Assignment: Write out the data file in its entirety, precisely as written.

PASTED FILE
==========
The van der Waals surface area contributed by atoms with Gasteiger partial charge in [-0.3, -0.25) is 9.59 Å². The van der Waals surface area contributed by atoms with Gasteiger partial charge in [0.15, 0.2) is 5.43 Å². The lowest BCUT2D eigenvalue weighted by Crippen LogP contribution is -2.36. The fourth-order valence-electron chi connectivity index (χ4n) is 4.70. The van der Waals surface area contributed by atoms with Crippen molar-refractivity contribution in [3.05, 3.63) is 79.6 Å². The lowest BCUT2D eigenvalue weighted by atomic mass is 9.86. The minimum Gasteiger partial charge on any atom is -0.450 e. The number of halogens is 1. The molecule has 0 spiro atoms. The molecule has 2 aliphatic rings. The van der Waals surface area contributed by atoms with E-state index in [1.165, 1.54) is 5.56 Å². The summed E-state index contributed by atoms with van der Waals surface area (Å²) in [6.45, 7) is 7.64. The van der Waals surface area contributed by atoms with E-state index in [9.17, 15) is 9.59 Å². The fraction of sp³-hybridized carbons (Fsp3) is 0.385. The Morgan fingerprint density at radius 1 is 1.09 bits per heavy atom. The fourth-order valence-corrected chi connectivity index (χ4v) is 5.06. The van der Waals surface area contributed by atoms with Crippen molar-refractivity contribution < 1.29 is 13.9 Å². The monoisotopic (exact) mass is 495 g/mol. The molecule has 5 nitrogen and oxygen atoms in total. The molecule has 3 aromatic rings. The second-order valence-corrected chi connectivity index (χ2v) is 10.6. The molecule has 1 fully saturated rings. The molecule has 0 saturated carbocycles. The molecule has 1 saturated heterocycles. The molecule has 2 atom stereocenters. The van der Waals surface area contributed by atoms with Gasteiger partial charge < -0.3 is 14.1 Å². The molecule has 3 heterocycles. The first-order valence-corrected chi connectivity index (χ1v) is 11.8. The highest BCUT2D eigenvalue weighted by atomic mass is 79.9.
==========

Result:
The van der Waals surface area contributed by atoms with Gasteiger partial charge in [-0.3, -0.25) is 9.59 Å². The van der Waals surface area contributed by atoms with Gasteiger partial charge in [0.15, 0.2) is 5.43 Å². The lowest BCUT2D eigenvalue weighted by Crippen LogP contribution is -2.36. The fourth-order valence-electron chi connectivity index (χ4n) is 4.70. The van der Waals surface area contributed by atoms with Crippen molar-refractivity contribution in [3.05, 3.63) is 79.6 Å². The lowest BCUT2D eigenvalue weighted by atomic mass is 9.86. The minimum Gasteiger partial charge on any atom is -0.450 e. The number of halogens is 1. The molecule has 0 spiro atoms. The molecule has 2 aliphatic rings. The van der Waals surface area contributed by atoms with E-state index in [1.165, 1.54) is 5.56 Å². The summed E-state index contributed by atoms with van der Waals surface area (Å²) in [6.45, 7) is 7.64. The van der Waals surface area contributed by atoms with E-state index in [9.17, 15) is 9.59 Å². The fraction of sp³-hybridized carbons (Fsp3) is 0.385. The Morgan fingerprint density at radius 1 is 1.09 bits per heavy atom. The fourth-order valence-corrected chi connectivity index (χ4v) is 5.06. The van der Waals surface area contributed by atoms with Crippen molar-refractivity contribution < 1.29 is 13.9 Å². The monoisotopic (exact) mass is 495 g/mol. The molecule has 5 nitrogen and oxygen atoms in total. The molecule has 3 aromatic rings. The second-order valence-corrected chi connectivity index (χ2v) is 10.6. The molecule has 1 fully saturated rings. The molecule has 0 saturated carbocycles. The molecule has 1 saturated heterocycles. The molecule has 2 atom stereocenters. The van der Waals surface area contributed by atoms with Gasteiger partial charge < -0.3 is 14.1 Å². The molecule has 3 heterocycles. The first-order valence-corrected chi connectivity index (χ1v) is 11.8. The highest BCUT2D eigenvalue weighted by atomic mass is 79.9.